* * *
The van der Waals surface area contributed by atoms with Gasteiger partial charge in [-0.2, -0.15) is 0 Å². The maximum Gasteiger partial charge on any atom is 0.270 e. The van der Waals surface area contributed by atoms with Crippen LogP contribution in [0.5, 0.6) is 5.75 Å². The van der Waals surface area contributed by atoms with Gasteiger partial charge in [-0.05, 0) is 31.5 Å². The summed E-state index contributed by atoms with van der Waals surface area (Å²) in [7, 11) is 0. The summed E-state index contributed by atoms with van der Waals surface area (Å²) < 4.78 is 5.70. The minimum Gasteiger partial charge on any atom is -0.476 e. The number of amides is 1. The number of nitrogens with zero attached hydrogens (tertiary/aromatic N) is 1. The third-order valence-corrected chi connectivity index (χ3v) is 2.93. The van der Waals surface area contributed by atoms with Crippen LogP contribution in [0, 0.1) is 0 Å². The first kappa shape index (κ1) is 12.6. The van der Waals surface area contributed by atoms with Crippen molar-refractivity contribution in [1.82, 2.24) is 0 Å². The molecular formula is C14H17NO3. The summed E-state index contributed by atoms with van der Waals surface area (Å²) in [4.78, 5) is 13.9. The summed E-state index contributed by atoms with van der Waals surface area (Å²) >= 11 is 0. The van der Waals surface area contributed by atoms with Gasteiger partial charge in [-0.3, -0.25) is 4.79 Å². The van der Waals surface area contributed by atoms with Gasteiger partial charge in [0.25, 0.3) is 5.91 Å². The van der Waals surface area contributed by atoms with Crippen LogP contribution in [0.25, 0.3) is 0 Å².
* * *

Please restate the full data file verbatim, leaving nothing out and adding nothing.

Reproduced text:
The van der Waals surface area contributed by atoms with Gasteiger partial charge in [-0.2, -0.15) is 0 Å². The maximum Gasteiger partial charge on any atom is 0.270 e. The van der Waals surface area contributed by atoms with Crippen LogP contribution in [0.5, 0.6) is 5.75 Å². The van der Waals surface area contributed by atoms with Gasteiger partial charge in [-0.05, 0) is 31.5 Å². The summed E-state index contributed by atoms with van der Waals surface area (Å²) in [7, 11) is 0. The summed E-state index contributed by atoms with van der Waals surface area (Å²) < 4.78 is 5.70. The minimum Gasteiger partial charge on any atom is -0.476 e. The number of amides is 1. The number of nitrogens with zero attached hydrogens (tertiary/aromatic N) is 1. The third-order valence-corrected chi connectivity index (χ3v) is 2.93. The van der Waals surface area contributed by atoms with Crippen LogP contribution in [0, 0.1) is 0 Å². The first kappa shape index (κ1) is 12.6. The van der Waals surface area contributed by atoms with Crippen molar-refractivity contribution in [1.82, 2.24) is 0 Å². The molecular formula is C14H17NO3. The summed E-state index contributed by atoms with van der Waals surface area (Å²) in [4.78, 5) is 13.9. The summed E-state index contributed by atoms with van der Waals surface area (Å²) >= 11 is 0. The van der Waals surface area contributed by atoms with Gasteiger partial charge in [-0.3, -0.25) is 4.79 Å². The van der Waals surface area contributed by atoms with Gasteiger partial charge in [0.25, 0.3) is 5.91 Å². The van der Waals surface area contributed by atoms with Crippen LogP contribution in [0.25, 0.3) is 0 Å².